A scientist called Riley (Per Christian Ellefsen) is searching for something in the remote Korvatunturi mountains in Finland and he has a team working on excavating a mountain and they have found layers of sawdust buried deep in the Mountain. Riley explains to the foreman Greene (Jonathan Hutchings) that sawdust is used by people in Finland to preserve things frozen in ice and he suspects that the mountain is a man-made construction to bury something. He warns Greene that the workers must obey a strict set of rules of behaviour and that the mountain should be regarded as a sacred site.
Two boys have been spying on the excavation site, Pietari (Onni Tommila) the hero of the story and an older boy Juuso (Ilmari Järvenpää). The boys return home through a hole Juuso cut in the fence with wire cutters. Juuso mocks Pietari for still believing in Santa Claus but Pietari does not believe in the warm friendly Santa of modern western (American/English) culture. This Santa is a horned flesh-eating pre-Christian beast god that punishes wicked children by stealing and eating them.
Pietari lives alone with his father Rauno (Jorma Tommila) who is a reindeer herder. His mother left him many books on folklore but she died. Pietari consults his books on the local folklore of Santa to learn what he may up against. Next day all the local men get ready for the reindeer herd’s annual migration through the mountains and Pietari and Juuso are there too. This clearly one of the most important events for the local economy. But the herd don’t turn up, just one or two deer. The men go to investigate and they find the herd was slaughtered. They are baffled but think it must have been wolves displaced from the mountain by the excavation work. It is going to be a very lean time for them all this Christmas.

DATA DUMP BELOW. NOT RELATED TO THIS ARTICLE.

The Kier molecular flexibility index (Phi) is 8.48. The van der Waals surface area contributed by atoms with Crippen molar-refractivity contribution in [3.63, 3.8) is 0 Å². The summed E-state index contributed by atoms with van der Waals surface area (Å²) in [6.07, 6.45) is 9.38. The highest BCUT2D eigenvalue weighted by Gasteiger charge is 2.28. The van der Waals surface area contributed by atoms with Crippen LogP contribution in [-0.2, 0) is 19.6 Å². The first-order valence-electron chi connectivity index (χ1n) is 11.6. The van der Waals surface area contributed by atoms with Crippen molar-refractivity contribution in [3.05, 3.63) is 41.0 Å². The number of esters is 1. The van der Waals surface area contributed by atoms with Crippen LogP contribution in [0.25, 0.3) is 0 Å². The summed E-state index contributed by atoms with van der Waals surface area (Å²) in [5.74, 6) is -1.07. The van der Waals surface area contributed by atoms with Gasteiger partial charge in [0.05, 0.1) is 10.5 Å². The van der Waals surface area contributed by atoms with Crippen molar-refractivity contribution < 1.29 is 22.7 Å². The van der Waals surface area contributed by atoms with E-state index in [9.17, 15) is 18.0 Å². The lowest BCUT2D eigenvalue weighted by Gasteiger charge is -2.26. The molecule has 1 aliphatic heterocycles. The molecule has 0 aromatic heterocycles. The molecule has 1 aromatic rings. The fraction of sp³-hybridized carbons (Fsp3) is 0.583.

At home Rauno digs a trapping pit with the bottom lined with wooden stakes and baits it with a pig’s head hung over the pit to catch any wolves prowling round. The next morning they find something in the pit, or rather someone. It is a filthy old man with white hair and a dirty white beard (Peeter Jakobi). Juuso’s father Piiparinen is doing his rounds as Santa so helps Rauno take the body into Rauno’s slaughterhouse where then man doesn’t respond and they think he’s dead. They examine the clothes that he’s wearing and find a passport that belongs to one of the workers at the dig.
Pietari has a look at the pit himself and he finds a sack with a crudely carved life-size wooden doll. This old man is one of Santa’s helpers who goes out on Christmas Eve to take away naughty children in sacks for Santa and leaves wooden dolls in their place. When Pietari goes into the slaughterhouse the old man reacts by sniffing the boy’s scent.
Now that they know he’s alive Rauno goes to get Aimo, a local man who can speak English and who tries communicating with old man. They believe he one of the excavation team and they want to hold him hostage and will return him to excavation team when they get the money they would have earned from the reindeer. Their efforts to communicate are useless Only Pietari knows the truth and his worst fears are confirmed when he has Piiparinen phone home to check on Juuso whose mother thinks Juuso has gone out early and left a wooden doll in his bed as a prank. Santa has many helpers and they’ve all been busy.
They take the old man up to the excavation site to discuss with Riley exchanging him for money. Once there they see what Riley’s team dug up and they realise Pietari was right. It is then up to Peitari to come with a plan to not only save all the naughty children from Santa but to save his family and friends from financial ruin.
I like films that take the time get you deeply involved with the life of the characters and I felt a real sense of the pressure Rauno was under. I thought that the performances from Onni and Jorma Tormilla as Pietari and Rauno were so convincing I wonder if they are actually father and son. The ending made me laugh a few times with its twisted pragmatism. This is probably not suitable for young children but this would be okay as a family film.